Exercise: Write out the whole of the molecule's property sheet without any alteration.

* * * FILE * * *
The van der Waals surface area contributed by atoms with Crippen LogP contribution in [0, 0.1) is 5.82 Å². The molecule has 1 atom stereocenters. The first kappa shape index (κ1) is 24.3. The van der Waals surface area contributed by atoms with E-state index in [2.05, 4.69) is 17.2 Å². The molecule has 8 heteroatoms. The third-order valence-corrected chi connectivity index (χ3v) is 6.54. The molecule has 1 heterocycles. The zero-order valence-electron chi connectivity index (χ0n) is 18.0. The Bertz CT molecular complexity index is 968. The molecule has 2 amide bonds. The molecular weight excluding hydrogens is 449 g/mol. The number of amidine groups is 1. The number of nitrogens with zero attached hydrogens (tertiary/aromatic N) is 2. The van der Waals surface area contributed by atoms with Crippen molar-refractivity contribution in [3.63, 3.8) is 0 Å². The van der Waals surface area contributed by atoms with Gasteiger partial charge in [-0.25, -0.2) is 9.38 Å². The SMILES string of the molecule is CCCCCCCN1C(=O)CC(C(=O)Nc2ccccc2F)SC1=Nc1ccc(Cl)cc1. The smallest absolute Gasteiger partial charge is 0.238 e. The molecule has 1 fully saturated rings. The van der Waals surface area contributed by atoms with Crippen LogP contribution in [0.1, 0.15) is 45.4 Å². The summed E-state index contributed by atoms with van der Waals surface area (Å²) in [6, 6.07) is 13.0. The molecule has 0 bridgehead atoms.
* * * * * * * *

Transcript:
The van der Waals surface area contributed by atoms with Crippen LogP contribution in [0, 0.1) is 5.82 Å². The molecule has 1 atom stereocenters. The first kappa shape index (κ1) is 24.3. The van der Waals surface area contributed by atoms with E-state index in [2.05, 4.69) is 17.2 Å². The molecule has 8 heteroatoms. The third-order valence-corrected chi connectivity index (χ3v) is 6.54. The molecule has 1 heterocycles. The zero-order valence-electron chi connectivity index (χ0n) is 18.0. The Bertz CT molecular complexity index is 968. The molecule has 2 amide bonds. The molecular weight excluding hydrogens is 449 g/mol. The number of amidine groups is 1. The number of nitrogens with zero attached hydrogens (tertiary/aromatic N) is 2. The van der Waals surface area contributed by atoms with Crippen molar-refractivity contribution in [3.63, 3.8) is 0 Å². The van der Waals surface area contributed by atoms with Gasteiger partial charge in [-0.25, -0.2) is 9.38 Å². The SMILES string of the molecule is CCCCCCCN1C(=O)CC(C(=O)Nc2ccccc2F)SC1=Nc1ccc(Cl)cc1. The smallest absolute Gasteiger partial charge is 0.238 e. The molecule has 1 fully saturated rings. The van der Waals surface area contributed by atoms with Crippen LogP contribution in [0.1, 0.15) is 45.4 Å². The summed E-state index contributed by atoms with van der Waals surface area (Å²) in [6, 6.07) is 13.0. The molecule has 0 bridgehead atoms.